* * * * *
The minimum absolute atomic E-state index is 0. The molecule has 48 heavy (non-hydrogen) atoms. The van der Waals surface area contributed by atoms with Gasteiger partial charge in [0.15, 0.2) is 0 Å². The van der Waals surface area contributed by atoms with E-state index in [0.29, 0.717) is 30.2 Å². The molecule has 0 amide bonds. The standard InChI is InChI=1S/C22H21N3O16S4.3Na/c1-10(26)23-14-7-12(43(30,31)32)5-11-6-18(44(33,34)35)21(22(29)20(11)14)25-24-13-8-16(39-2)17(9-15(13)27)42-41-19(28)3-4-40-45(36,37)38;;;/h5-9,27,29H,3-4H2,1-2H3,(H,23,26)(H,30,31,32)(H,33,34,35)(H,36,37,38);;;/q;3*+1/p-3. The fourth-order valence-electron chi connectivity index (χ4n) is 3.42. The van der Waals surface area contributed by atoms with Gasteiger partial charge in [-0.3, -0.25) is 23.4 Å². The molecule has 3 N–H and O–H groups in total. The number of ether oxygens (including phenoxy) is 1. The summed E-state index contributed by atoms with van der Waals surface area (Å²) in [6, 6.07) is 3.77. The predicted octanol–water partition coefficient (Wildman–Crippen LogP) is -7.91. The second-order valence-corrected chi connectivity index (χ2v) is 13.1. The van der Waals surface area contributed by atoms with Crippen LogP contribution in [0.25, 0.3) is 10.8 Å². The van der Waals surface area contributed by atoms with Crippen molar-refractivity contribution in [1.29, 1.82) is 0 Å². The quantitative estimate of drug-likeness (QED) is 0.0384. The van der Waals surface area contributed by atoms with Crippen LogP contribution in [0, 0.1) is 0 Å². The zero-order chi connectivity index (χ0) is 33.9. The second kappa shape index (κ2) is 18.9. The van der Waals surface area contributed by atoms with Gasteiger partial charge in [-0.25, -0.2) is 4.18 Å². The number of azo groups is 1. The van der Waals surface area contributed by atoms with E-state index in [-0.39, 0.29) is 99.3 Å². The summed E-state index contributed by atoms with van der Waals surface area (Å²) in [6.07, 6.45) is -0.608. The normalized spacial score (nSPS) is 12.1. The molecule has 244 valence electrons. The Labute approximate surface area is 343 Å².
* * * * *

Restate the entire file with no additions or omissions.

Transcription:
The minimum absolute atomic E-state index is 0. The molecule has 48 heavy (non-hydrogen) atoms. The van der Waals surface area contributed by atoms with Gasteiger partial charge in [0.15, 0.2) is 0 Å². The van der Waals surface area contributed by atoms with E-state index in [0.29, 0.717) is 30.2 Å². The molecule has 0 amide bonds. The standard InChI is InChI=1S/C22H21N3O16S4.3Na/c1-10(26)23-14-7-12(43(30,31)32)5-11-6-18(44(33,34)35)21(22(29)20(11)14)25-24-13-8-16(39-2)17(9-15(13)27)42-41-19(28)3-4-40-45(36,37)38;;;/h5-9,27,29H,3-4H2,1-2H3,(H,23,26)(H,30,31,32)(H,33,34,35)(H,36,37,38);;;/q;3*+1/p-3. The fourth-order valence-electron chi connectivity index (χ4n) is 3.42. The van der Waals surface area contributed by atoms with Gasteiger partial charge in [-0.3, -0.25) is 23.4 Å². The molecule has 3 N–H and O–H groups in total. The number of ether oxygens (including phenoxy) is 1. The summed E-state index contributed by atoms with van der Waals surface area (Å²) in [6, 6.07) is 3.77. The predicted octanol–water partition coefficient (Wildman–Crippen LogP) is -7.91. The second-order valence-corrected chi connectivity index (χ2v) is 13.1. The van der Waals surface area contributed by atoms with Crippen LogP contribution in [0.25, 0.3) is 10.8 Å². The van der Waals surface area contributed by atoms with Crippen molar-refractivity contribution in [1.29, 1.82) is 0 Å². The quantitative estimate of drug-likeness (QED) is 0.0384. The van der Waals surface area contributed by atoms with Crippen LogP contribution in [0, 0.1) is 0 Å². The zero-order chi connectivity index (χ0) is 33.9. The second kappa shape index (κ2) is 18.9. The van der Waals surface area contributed by atoms with Gasteiger partial charge in [-0.25, -0.2) is 4.18 Å². The number of azo groups is 1. The van der Waals surface area contributed by atoms with E-state index in [-0.39, 0.29) is 99.3 Å². The summed E-state index contributed by atoms with van der Waals surface area (Å²) in [6.07, 6.45) is -0.608. The normalized spacial score (nSPS) is 12.1. The molecule has 244 valence electrons. The Labute approximate surface area is 343 Å².